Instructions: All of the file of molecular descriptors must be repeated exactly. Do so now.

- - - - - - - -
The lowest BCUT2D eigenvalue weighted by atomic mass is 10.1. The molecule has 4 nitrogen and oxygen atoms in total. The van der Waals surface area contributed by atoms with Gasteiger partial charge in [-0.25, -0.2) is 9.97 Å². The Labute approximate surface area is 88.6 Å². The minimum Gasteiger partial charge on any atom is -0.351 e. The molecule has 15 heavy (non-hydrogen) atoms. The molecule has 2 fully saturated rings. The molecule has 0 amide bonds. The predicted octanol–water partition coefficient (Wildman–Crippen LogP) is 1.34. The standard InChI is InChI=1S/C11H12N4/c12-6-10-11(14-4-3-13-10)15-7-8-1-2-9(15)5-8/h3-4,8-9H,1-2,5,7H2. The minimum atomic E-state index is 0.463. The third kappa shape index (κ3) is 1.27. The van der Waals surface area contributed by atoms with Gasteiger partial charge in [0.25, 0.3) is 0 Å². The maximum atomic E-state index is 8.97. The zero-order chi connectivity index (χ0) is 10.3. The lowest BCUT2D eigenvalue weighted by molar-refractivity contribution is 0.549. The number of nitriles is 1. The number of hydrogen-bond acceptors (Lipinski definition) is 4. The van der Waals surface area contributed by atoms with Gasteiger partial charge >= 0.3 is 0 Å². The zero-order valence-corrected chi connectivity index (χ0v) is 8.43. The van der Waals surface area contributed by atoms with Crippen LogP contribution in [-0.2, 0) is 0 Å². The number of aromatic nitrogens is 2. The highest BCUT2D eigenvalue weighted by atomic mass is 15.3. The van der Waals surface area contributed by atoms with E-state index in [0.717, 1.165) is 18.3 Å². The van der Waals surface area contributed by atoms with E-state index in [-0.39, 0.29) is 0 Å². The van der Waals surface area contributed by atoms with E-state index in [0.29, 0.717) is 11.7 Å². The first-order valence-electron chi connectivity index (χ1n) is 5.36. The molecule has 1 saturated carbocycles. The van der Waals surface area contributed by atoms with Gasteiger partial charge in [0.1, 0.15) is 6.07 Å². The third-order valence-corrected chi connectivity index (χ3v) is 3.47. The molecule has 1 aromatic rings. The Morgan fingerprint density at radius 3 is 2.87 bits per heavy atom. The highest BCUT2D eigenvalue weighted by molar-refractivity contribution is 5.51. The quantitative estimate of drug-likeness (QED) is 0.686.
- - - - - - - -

The lowest BCUT2D eigenvalue weighted by atomic mass is 10.1. The molecule has 4 nitrogen and oxygen atoms in total. The van der Waals surface area contributed by atoms with Gasteiger partial charge in [-0.25, -0.2) is 9.97 Å². The Labute approximate surface area is 88.6 Å². The minimum Gasteiger partial charge on any atom is -0.351 e. The molecule has 15 heavy (non-hydrogen) atoms. The molecule has 2 fully saturated rings. The molecule has 0 amide bonds. The predicted octanol–water partition coefficient (Wildman–Crippen LogP) is 1.34. The standard InChI is InChI=1S/C11H12N4/c12-6-10-11(14-4-3-13-10)15-7-8-1-2-9(15)5-8/h3-4,8-9H,1-2,5,7H2. The minimum atomic E-state index is 0.463. The third kappa shape index (κ3) is 1.27. The van der Waals surface area contributed by atoms with Gasteiger partial charge in [0.25, 0.3) is 0 Å². The maximum atomic E-state index is 8.97. The zero-order chi connectivity index (χ0) is 10.3. The lowest BCUT2D eigenvalue weighted by molar-refractivity contribution is 0.549. The number of nitriles is 1. The number of hydrogen-bond acceptors (Lipinski definition) is 4. The van der Waals surface area contributed by atoms with Gasteiger partial charge >= 0.3 is 0 Å². The zero-order valence-corrected chi connectivity index (χ0v) is 8.43. The van der Waals surface area contributed by atoms with Crippen LogP contribution in [-0.2, 0) is 0 Å². The number of aromatic nitrogens is 2. The highest BCUT2D eigenvalue weighted by atomic mass is 15.3. The van der Waals surface area contributed by atoms with E-state index in [0.717, 1.165) is 18.3 Å². The van der Waals surface area contributed by atoms with E-state index in [-0.39, 0.29) is 0 Å². The van der Waals surface area contributed by atoms with E-state index in [0.29, 0.717) is 11.7 Å². The first-order valence-electron chi connectivity index (χ1n) is 5.36. The molecule has 1 saturated carbocycles. The van der Waals surface area contributed by atoms with Gasteiger partial charge in [0.1, 0.15) is 6.07 Å². The third-order valence-corrected chi connectivity index (χ3v) is 3.47. The molecule has 1 aromatic rings. The Morgan fingerprint density at radius 3 is 2.87 bits per heavy atom. The highest BCUT2D eigenvalue weighted by molar-refractivity contribution is 5.51. The quantitative estimate of drug-likeness (QED) is 0.686.